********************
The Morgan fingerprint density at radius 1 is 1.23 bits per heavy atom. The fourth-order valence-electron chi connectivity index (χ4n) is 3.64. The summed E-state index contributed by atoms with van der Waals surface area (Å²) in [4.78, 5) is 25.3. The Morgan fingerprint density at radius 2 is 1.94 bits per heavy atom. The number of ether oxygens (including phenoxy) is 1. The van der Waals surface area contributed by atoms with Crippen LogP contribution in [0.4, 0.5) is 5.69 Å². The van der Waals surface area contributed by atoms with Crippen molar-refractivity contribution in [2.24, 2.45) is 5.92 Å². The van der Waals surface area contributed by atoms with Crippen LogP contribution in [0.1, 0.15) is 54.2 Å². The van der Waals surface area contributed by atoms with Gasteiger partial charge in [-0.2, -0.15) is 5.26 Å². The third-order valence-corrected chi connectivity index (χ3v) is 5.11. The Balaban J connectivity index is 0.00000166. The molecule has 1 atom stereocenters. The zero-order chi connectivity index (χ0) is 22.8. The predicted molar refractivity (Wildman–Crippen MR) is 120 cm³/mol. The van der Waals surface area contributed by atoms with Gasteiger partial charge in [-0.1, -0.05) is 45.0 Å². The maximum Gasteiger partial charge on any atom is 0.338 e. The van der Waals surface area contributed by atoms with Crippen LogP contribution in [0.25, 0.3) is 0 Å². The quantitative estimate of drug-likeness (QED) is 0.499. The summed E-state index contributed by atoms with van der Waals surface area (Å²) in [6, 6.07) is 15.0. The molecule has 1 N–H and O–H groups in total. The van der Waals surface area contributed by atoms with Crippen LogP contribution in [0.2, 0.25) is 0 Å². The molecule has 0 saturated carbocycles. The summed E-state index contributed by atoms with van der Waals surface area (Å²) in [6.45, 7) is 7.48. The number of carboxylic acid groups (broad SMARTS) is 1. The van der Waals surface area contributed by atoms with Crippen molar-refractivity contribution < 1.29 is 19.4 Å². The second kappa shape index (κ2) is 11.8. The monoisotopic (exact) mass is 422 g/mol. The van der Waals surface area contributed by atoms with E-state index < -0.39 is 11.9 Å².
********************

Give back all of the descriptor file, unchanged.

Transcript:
The Morgan fingerprint density at radius 1 is 1.23 bits per heavy atom. The fourth-order valence-electron chi connectivity index (χ4n) is 3.64. The summed E-state index contributed by atoms with van der Waals surface area (Å²) in [4.78, 5) is 25.3. The Morgan fingerprint density at radius 2 is 1.94 bits per heavy atom. The number of ether oxygens (including phenoxy) is 1. The van der Waals surface area contributed by atoms with Crippen LogP contribution in [0.4, 0.5) is 5.69 Å². The van der Waals surface area contributed by atoms with Crippen molar-refractivity contribution in [2.24, 2.45) is 5.92 Å². The van der Waals surface area contributed by atoms with Crippen LogP contribution in [0.1, 0.15) is 54.2 Å². The van der Waals surface area contributed by atoms with Gasteiger partial charge in [-0.2, -0.15) is 5.26 Å². The third-order valence-corrected chi connectivity index (χ3v) is 5.11. The Balaban J connectivity index is 0.00000166. The molecule has 1 atom stereocenters. The zero-order chi connectivity index (χ0) is 22.8. The predicted molar refractivity (Wildman–Crippen MR) is 120 cm³/mol. The van der Waals surface area contributed by atoms with Gasteiger partial charge in [-0.1, -0.05) is 45.0 Å². The maximum Gasteiger partial charge on any atom is 0.338 e. The van der Waals surface area contributed by atoms with Crippen LogP contribution in [0.25, 0.3) is 0 Å². The quantitative estimate of drug-likeness (QED) is 0.499. The summed E-state index contributed by atoms with van der Waals surface area (Å²) in [6, 6.07) is 15.0. The molecule has 1 N–H and O–H groups in total. The van der Waals surface area contributed by atoms with Crippen LogP contribution in [0.2, 0.25) is 0 Å². The molecule has 0 saturated carbocycles. The summed E-state index contributed by atoms with van der Waals surface area (Å²) in [6.45, 7) is 7.48. The number of carboxylic acid groups (broad SMARTS) is 1. The van der Waals surface area contributed by atoms with Crippen molar-refractivity contribution < 1.29 is 19.4 Å². The second kappa shape index (κ2) is 11.8. The monoisotopic (exact) mass is 422 g/mol. The van der Waals surface area contributed by atoms with E-state index < -0.39 is 11.9 Å².